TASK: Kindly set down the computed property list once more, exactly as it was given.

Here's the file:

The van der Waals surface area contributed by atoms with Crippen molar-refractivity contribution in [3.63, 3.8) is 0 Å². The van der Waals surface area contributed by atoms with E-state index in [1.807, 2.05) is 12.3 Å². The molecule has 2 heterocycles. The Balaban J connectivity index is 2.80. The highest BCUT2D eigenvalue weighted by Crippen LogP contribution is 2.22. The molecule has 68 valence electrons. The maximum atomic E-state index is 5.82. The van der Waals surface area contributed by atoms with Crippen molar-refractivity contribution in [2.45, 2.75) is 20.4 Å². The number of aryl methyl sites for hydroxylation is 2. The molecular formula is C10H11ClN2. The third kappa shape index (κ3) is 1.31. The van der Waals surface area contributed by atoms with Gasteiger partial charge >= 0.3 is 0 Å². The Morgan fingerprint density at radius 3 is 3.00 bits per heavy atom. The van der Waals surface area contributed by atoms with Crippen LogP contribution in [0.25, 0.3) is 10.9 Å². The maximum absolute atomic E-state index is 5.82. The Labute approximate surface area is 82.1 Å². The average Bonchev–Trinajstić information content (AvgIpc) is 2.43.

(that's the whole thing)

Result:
The van der Waals surface area contributed by atoms with Crippen molar-refractivity contribution in [3.63, 3.8) is 0 Å². The van der Waals surface area contributed by atoms with E-state index in [1.807, 2.05) is 12.3 Å². The molecule has 2 heterocycles. The Balaban J connectivity index is 2.80. The highest BCUT2D eigenvalue weighted by Crippen LogP contribution is 2.22. The molecule has 68 valence electrons. The maximum atomic E-state index is 5.82. The van der Waals surface area contributed by atoms with Crippen molar-refractivity contribution in [2.45, 2.75) is 20.4 Å². The number of aryl methyl sites for hydroxylation is 2. The molecular formula is C10H11ClN2. The third kappa shape index (κ3) is 1.31. The van der Waals surface area contributed by atoms with Gasteiger partial charge >= 0.3 is 0 Å². The Morgan fingerprint density at radius 3 is 3.00 bits per heavy atom. The van der Waals surface area contributed by atoms with Crippen LogP contribution in [0.25, 0.3) is 10.9 Å². The maximum absolute atomic E-state index is 5.82. The Labute approximate surface area is 82.1 Å². The average Bonchev–Trinajstić information content (AvgIpc) is 2.43.